I hate it when that happens.

15 Jun

If both of these are YOUR feet, it's cool. If one is not, it's AWKWARD.

So one of the most awkward category of human encounters I can think of is when someone is touching you without realizing it.

You know what I’m talking about: When you’re grabbing lunch with a client and somehow someone plants their foot right on top of yours without realizing it. And you either respond quickly and slide your foot away, or – more commonly – freeze, hoping they’ll adjust their foot and you can reposition yours without them noticing. But then they DON’T move theirs, and you sit there, unable to fully engage in conversation, because you are so fixated on holding that foot PERFECTLY STILL. Because now a decent period of time has passed, enough that if you DO move your foot, they are going to think you a freak for not having just pulled it away when they first stepped on it.

Right? This has happened to you, too, right?

Well, tonight at yoga, it happened in perhaps the most awkward way yet. We were in our final pose for the class, savasana, which is also called “corpse pose” because we lie there on the floor with eyes closed, not moving, barely breathing, and letting tranquility flood over us. I was obediently dead-like, but the girl next to me was struggling so the teacher came over to help her.

The thing is, her way of helping was to crouch beside her and do some rather extensive hands-on adjustments. That would’ve been fine, but when she crouched, she essentially sat on my right hand, which was palm up, facing the ceiling.

And yes, I missed my window to pull my hand out because I thought she was just squatting for a second. But no. She was there for the long-haul. Instead of being a model of tranquility, I lay there, trying to will my hand into NOT MOVING WHATSOEVER, because really, I can’t imagine much that’s more embarrassing than establishing a reputation for grabbing your yoga teacher’s ass.

Once she finally stood, relief flooded me in an odd way: I got the giggles. During the minutes where she was crouched in my palm, I was thinking of other awkward moments, and I recalled one that my sister had witnessed in high school.

If I’m remembering it correctly, she and our friend Margaret were walking to school together in the road, when a rather cool kid pulled up in a car next to them to chat for a minute. Alicia leaned down to the window and had a brief exchange, while Margaret remained someone what upright and aloof. When the car finally pulled away, Margaret cried uncle: apparently the kid had parked his tire on her foot, but because he was cool she just bit her tongue and stood there until he drove away and removed the weight from her foot.

As I write it now, it doesn’t seem that funny. But during yoga, in the wake of having my hand flatted by a butt cheek, it was downright hilarious. I shook silently with laughter, doing my best not to let loose with an audible snicker.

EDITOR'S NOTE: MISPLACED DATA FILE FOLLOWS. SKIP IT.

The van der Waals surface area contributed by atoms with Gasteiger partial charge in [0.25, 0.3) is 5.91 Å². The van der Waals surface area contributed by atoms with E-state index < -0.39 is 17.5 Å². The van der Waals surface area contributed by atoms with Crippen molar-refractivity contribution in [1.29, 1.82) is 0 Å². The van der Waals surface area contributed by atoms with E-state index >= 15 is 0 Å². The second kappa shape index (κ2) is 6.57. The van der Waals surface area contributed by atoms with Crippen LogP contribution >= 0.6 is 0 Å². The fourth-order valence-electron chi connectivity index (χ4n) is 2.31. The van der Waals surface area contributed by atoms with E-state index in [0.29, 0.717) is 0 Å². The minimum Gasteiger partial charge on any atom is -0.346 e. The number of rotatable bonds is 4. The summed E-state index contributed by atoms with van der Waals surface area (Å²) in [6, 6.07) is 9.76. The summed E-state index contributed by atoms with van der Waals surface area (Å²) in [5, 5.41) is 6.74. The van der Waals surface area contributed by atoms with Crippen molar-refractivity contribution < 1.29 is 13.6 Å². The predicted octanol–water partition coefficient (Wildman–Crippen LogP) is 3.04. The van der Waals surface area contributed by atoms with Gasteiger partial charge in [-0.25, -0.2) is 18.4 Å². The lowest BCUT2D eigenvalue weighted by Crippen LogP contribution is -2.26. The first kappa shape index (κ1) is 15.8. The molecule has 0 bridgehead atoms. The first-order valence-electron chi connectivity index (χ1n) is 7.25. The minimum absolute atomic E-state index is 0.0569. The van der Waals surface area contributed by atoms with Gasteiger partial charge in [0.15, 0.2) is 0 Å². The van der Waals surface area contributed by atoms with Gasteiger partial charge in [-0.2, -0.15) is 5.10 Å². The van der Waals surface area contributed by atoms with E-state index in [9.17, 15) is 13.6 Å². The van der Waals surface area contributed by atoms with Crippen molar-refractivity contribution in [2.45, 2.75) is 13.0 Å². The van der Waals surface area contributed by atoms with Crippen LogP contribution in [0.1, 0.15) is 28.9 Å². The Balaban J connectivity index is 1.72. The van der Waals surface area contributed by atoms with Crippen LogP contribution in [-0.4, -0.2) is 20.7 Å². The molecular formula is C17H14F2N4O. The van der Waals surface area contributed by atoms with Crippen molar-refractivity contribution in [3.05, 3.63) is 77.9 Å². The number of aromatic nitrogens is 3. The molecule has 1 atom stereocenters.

While I might not have achieved a state of tranquil bliss, I did experience a realization of sorts: I will never be so serious that I can actually be a convincing corpse. Until I actually am one, that is.

3 Responses to “I hate it when that happens.”

  1. Kim Pugliano July 12, 2011 at 1:20 pm #

    Tears running down my face. Okay your car story reminded me:

    When I was in my early 20s I had a piece of crap car (duh) that someone once tried to break into it (for what? my stock stereo?), and broke the lock on the driver’s side so I had to unlock the door from the passenger side and crawl across the seat to the driver’s side.

    One day after working out I parked in my spot at my apartment complex in full view of about 45 apartments, grabbed my stuff, locked the door and with my hands full I closed the door with my hip. Unfortunately my shorts got stuck in the door. Predicament, because now I’m essentially stuck to my car, and I am assuming that every one of the inhabitants in those 45 apartments has seen me pull up and stick myself to my car. I started pulling as hard as I could to no avail. Then I started giggling, my back to the 45 people and their spouses standing at their windows with popcorn and beer (I assumed), waiting to see how I would break free. With tears streaming down my face and my shoulders bouncing up and down with laughter, I eventually decided I would have to step out of my shorts, stuck high up in the door, which isn’t an easy task because I’m tall. Now I’m sure that the 45 people and their spouses and children have called the people in the apartments across from them to witness me stepping out of my shorts while standing on my tiptoes then running around the car in my underwear to unlock the passenger side, crawl across the seat to the driver’s side, unlock THAT door, grab my shorts and put them back on with the steering wheel making it all the more difficult.

    I just wrote a post in the comments section of your post.

    • pithypants July 12, 2011 at 5:09 pm #

      LOL! Good thinking to just get OUT of them. I think I would’ve kept fighting it for a while, trying to figure out how to get untangled. And that would’ve looked reedonkulous.


  1. Forgiveness Day helps me take “loving kindness” to a whole new level. « pithypants - July 10, 2011

    […] My Old Yoga Teacher: I forgive you for sitting on my hand and ruining my savasana. […]

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